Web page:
What Virtue There Is in Fire
Cultural Memory and the Lynching of Sam Hose

Edwin T. Arnold

How one community suppressed and later confronted a terrible episode from its past


"The lynching of Sam Hose was one of the most notorious, and most fully documented, crimes ever committed in Georgia, but never have we seen it explored or explained as fully as Edwin Arnold does in this multifaceted, vigorously written, and often provocative new study. Arnold makes two gruesome crimes—one with Hose as perpetrator and one with Hose as victim—the centerpieces of a riveting account that sheds significant new light on the socioeconomics, mob mentality, political machinations, community dynamics, and long-term legacy of southern racial violence."
—John C. Inscoe, Editor, The New Georgia Encyclopedia

"A provocative and groundbreaking study of one of the most important spectacle lynchings in American history. The only thing more impressive than Arnold’s scholarship is his courage. This story needed to be told, and it needed a bold and careful writer to tell it."
—Christopher Metress, editor of The Lynching of Emmett Till: A Documentary Narrative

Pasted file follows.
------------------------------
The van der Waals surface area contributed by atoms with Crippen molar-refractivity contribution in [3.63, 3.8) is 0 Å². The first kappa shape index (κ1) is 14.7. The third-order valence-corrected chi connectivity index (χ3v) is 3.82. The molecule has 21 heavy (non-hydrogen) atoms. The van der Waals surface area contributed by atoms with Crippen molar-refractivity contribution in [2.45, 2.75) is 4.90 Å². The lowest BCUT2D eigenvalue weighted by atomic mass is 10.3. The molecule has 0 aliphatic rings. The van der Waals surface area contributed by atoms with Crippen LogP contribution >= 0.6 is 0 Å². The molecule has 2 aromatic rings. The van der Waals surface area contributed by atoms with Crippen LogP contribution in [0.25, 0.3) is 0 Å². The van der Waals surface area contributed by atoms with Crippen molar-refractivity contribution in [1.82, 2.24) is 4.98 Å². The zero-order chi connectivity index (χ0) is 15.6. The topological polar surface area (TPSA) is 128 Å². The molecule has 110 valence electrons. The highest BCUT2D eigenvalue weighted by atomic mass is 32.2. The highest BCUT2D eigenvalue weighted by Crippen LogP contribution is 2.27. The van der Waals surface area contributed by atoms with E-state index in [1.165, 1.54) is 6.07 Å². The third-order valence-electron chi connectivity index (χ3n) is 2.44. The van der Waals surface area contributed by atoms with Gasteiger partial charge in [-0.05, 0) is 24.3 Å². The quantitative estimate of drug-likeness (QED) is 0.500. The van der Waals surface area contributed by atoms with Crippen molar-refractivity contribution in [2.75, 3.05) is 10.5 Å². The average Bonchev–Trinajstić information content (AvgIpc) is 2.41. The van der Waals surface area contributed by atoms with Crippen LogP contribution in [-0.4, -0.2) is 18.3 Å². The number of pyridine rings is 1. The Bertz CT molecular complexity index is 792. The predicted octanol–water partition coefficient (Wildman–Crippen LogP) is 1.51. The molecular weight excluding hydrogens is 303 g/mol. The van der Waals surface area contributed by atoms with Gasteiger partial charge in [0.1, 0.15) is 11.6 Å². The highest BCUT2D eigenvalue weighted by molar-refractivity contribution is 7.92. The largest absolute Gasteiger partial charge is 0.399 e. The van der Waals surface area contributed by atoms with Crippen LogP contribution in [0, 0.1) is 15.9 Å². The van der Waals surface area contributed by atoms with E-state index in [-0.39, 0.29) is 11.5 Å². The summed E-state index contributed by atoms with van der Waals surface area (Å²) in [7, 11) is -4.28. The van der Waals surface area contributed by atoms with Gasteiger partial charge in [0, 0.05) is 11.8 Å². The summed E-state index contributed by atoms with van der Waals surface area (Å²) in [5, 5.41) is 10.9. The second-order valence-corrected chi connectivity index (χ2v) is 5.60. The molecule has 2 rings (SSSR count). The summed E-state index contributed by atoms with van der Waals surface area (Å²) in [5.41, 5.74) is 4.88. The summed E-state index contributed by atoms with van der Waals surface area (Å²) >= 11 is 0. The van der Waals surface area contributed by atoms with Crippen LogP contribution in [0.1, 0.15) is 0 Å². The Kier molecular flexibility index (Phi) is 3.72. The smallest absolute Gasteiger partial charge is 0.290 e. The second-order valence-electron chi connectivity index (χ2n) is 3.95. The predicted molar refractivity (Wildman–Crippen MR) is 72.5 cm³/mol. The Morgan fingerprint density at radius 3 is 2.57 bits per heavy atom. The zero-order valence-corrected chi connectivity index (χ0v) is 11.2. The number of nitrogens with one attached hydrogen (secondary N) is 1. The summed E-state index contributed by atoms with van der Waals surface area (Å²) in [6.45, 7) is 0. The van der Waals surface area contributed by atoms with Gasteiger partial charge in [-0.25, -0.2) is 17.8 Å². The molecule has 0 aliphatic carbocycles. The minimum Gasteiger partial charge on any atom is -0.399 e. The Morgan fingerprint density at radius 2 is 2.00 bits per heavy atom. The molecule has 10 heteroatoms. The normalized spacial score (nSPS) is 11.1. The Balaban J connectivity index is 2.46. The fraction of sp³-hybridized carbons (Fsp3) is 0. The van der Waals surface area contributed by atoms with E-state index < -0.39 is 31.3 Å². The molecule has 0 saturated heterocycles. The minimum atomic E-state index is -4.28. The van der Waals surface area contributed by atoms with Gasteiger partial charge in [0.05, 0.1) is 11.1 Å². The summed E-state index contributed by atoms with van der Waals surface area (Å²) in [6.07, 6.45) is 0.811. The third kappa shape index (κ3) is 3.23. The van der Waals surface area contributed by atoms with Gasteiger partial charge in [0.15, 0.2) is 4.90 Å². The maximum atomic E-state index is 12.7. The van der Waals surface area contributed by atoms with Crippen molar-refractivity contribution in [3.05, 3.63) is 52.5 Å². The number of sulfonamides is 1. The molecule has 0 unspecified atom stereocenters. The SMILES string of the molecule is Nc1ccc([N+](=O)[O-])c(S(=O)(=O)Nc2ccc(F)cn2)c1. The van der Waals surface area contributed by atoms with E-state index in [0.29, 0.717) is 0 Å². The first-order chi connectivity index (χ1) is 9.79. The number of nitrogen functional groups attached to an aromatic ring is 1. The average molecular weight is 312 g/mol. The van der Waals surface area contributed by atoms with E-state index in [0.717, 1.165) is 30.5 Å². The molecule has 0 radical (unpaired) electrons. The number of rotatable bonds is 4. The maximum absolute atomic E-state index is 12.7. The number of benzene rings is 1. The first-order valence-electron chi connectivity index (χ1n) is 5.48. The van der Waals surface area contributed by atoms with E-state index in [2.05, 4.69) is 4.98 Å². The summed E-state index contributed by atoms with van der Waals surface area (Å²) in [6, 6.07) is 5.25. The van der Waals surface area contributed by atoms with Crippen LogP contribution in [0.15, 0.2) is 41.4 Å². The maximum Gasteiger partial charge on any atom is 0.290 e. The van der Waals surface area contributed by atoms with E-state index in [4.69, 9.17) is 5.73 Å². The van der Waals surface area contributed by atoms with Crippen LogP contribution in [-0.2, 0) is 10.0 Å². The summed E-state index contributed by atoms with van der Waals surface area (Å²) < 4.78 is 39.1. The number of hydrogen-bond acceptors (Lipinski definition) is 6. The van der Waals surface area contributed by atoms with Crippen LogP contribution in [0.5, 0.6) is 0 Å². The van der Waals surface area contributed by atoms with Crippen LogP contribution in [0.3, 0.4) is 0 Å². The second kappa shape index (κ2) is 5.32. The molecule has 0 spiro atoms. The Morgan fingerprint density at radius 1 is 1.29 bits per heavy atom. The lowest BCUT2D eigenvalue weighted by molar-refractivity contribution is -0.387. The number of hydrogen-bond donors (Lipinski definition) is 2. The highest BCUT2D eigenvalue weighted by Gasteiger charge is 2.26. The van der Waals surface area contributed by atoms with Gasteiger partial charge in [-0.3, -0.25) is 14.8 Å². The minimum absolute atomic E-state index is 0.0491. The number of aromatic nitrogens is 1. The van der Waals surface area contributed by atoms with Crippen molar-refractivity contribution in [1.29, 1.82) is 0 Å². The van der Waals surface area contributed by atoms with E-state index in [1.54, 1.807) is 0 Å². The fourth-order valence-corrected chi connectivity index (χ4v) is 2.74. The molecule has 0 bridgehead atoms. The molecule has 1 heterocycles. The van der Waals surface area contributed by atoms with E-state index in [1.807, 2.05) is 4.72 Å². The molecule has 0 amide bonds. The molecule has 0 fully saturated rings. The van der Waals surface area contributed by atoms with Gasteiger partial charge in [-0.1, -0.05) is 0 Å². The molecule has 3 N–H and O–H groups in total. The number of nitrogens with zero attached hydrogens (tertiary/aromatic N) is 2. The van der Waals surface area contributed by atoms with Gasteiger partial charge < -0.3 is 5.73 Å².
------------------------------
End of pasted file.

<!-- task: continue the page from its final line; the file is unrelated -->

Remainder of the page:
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The 1899 lynching of Sam Hose in Newnan, Georgia, was one of the earliest and most gruesome events in a tragic chapter of U.S. history. Hose was a black laborer accused of killing Alfred Cranford, a white farmer, and raping his wife. The national media closely followed the manhunt and Hose’s capture. An armed mob intercepted Hose’s Atlanta-bound train and took the prisoner back to Newnan. There, in front of a large gathering on a Sunday afternoon, Hose was mutilated and set on fire. His body was dismembered and pieces of it were kept by souvenir hunters.

Born and raised twenty miles from Newnan, Edwin T. Arnold was troubled and fascinated by the fact that this horrific chain of events had been largely shut out of local public memory. In "What Virtue There Is in Fire," Arnold offers the first in-depth examination of the lynching of Sam Hose.

Arnold analyzes newspapers, letters, and speeches to understand reactions to this brutal incident, without trying to resolve the still-disputed facts of the crime. Firsthand accounts were often contradictory, and portrayals of Hose differed starkly—from "black beast" to innocent martyr. Arnold traces how different groups interpreted and co-opted the story for their own purposes through the years. Reflecting on recent efforts to remember the lynching of Sam Hose, Arnold offers the portrait of a place still trying to reconcile itself, a century later, to its painful past.

Page count: 264 pp.
15 b&w photos
Trim size: 6 x 9


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Edwin T. Arnold is a professor of English at Appalachian State University. He is the author or editor of nine books on southern literature and culture and is editor of the Faulkner Journal.